Why We Should Be Hopeful

The same week Ron confessed, Mrs. Washington felt an overwhelming conviction to forgive the man who had murdered her daughter.
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In the wake of the impeachment trial, we were assailed by friends incredulous at the tone of hopefulness in our January column. The polls showed 80 percent of Americans thought the President committed perjury and obstruction of justice (not to mention adultery)—and it didn't seem to matter. How can anyone believe there is enough moral fiber left for cultural renewal? What makes us believe Christians can turn things around in the next millennium?

Admittedly, the forces arrayed on the battlefield appear overwhelmingly against us. The cultural centers of power are firmly in the grip of secularists: from Washington to Hollywood, from the media to academia. Small wonder Christians often feel lonely and isolated.

But this assessment of the cultural battleground is misleading, for on our side of the lines is a power mightier than anything secularism can muster—the Spirit of him who brought Jesus Christ back from the dead. As we celebrate the Resurrection this month, let us remember that we wage a spiritual campaign with spiritual power.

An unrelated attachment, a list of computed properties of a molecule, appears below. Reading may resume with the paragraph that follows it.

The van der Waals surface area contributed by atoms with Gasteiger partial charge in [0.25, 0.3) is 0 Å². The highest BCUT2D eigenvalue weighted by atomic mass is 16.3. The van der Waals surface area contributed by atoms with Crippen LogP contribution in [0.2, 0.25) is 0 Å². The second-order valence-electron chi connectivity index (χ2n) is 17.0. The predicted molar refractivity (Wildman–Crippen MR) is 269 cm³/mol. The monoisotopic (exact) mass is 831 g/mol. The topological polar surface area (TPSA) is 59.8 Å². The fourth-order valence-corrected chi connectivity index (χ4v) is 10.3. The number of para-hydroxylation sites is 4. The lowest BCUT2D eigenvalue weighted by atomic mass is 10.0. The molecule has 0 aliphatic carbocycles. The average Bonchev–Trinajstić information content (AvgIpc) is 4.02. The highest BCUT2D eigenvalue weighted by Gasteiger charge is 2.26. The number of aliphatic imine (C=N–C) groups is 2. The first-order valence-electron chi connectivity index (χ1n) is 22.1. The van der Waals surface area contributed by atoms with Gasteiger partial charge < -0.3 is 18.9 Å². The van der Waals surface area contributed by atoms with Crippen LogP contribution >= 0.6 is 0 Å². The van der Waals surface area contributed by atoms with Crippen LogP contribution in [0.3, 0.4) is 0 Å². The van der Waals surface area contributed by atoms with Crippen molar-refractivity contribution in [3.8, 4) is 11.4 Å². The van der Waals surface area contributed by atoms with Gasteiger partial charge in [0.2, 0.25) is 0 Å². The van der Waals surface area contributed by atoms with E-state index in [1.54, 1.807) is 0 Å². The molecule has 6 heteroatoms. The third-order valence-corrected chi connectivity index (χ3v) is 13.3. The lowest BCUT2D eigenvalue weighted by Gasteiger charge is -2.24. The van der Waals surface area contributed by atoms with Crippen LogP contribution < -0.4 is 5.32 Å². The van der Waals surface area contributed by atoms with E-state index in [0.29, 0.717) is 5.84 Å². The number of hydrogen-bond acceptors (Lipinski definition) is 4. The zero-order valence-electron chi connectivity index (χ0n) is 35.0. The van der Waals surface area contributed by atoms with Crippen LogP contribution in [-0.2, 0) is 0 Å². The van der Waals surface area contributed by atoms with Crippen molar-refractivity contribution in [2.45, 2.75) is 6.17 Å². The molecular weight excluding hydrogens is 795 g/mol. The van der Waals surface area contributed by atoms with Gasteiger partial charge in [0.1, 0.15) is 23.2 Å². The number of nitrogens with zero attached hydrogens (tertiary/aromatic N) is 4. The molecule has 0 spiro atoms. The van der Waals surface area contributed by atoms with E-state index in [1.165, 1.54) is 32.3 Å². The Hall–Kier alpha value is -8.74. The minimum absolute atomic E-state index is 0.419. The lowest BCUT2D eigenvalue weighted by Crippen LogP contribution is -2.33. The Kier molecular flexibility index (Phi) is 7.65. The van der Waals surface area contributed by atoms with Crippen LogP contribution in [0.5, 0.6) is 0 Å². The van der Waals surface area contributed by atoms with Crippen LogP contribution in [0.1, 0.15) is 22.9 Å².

I witnessed an example of this power recently when I visited Jester II, a wing of a Texas prison, run by Prison Fellowship. Prayers have replaced early-morning pushups, while group Bible studies have pre-empted evening MTV. The near-monastic atmosphere is especially surprising when you consider that most of the inmates who volunteer for the program are hard-core, repeat offenders.

I dropped in on a class on drug and alcohol prevention to hear one of the inmates say, "I've been in three therapy programs, and they don't work, because I'm back in prison." Then he added, "We're not interested in therapy. We're interested in transformation." The room resounded with amens. The inmates are so grateful ...

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Charles Colson
Charles Colson was the founder of Prison Fellowship Ministries, an outreach to convicts, victims of crime, and justice officers. Colson, who converted to Christianity before he was indicted on Watergate-related charges, became one of evangelicalism's most influential voices. His books included Born Again and How Now Shall We Live? A Christianity Today columnist since 1985, Colson died in 2012.
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